Grivel Himalaya Trail Pole 480g/pair!

Product Description

The Grivel Himalaya Trail Pole utilises avalanche probe technology to create one of the most lightweight yet surprisingly durable trekking poles available.

A simple push on the button unlocks the system and the lower section slides into the upper tube. A simple pull to lengthen it, a click on the button and the system blocks. The exact point is indicated by a coloured line showing where upper section meets up and by the hand symbol showing where the spring releases blocking the system. Grip in super light and soft EVA covering the whole upper part so it can be held wherever preferred – thanks to the 30cm variable grip, these poles can be used by all bar the shortest individuals. Basket and spike in one piece, very compact with the long lasting and resistant tip in carbite, sinterised material. The basket itself operates on a kind of ball-and-socket mechanism thus altering its angle automatically to contour to the terrain. Very clever! Seen here in my Snowdon video:


  • Length: 125cm
  • Weight: 480g (per pair)
  • Supplied as a pair
  • Pole section diameter: 14mm


  • Patented design
  • Quick-adjust wrist loops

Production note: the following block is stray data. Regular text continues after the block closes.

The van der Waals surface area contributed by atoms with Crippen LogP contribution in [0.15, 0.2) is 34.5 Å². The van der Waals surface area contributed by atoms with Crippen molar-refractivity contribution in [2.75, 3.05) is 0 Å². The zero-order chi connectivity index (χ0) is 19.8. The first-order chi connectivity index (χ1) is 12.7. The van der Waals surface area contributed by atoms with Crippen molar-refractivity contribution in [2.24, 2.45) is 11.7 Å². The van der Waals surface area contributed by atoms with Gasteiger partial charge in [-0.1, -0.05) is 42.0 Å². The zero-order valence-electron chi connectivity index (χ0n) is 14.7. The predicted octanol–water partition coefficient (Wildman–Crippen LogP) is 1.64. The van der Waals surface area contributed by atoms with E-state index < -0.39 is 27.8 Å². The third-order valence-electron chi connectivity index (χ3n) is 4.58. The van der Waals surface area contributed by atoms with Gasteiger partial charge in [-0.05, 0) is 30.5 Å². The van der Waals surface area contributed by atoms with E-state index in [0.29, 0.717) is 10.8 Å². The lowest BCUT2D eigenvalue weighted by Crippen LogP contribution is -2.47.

• Fast to open and fold up
  • Dependable: no spare parts to lose

A key feature of the poles is the fold down size, at 40cm for the 115cm poles, meaning that they easily fit into a rucksack for climbing or traveling. The steel ferrels seem substantial and the plastic coated connecting wire looks thick enough to be durable in the long term. The yellow velcro backed strap attached to the bottom of the wrist loops acts as a neat roll strap to keep the three sections together when collapsed. No problem assembling the pole but releasing the button to fold the poles does take some practice. The technique for opening and closing the poles  seems to be, twist the sections slightly while pressing the button. There is a point at which the rotation of the sections drags the button down into the hole, meaning you don’t have to completely depress the button to release it. A good tip (for any poles) is to regularly spray the joints with WD40. This prevents the tube corroding from the inside and eventually ceasing up. The carbide tips, which are built into the basket unit, are nice and grippy on rock and don’t skid like regular steel tips. Not having any length adjustment is a compromise of weight saving but at least you don’t have to continually worry about whether your poles are adjusted to optimum length or not. Just snap them together and that’s it. I used a 115cm pair which, for me, was pretty much spot on. Having an extended hand grip is useful if you were finding the poles a little too long on a steep climb. You could easily grip the pole lower down, but then your hand would be outside the wrist loop. I prefer to hike without my hands inside the wrist loop so I can adjust the height of the pole in my hand on the go. I also find wrist loops an obstruction.

Buy them here:

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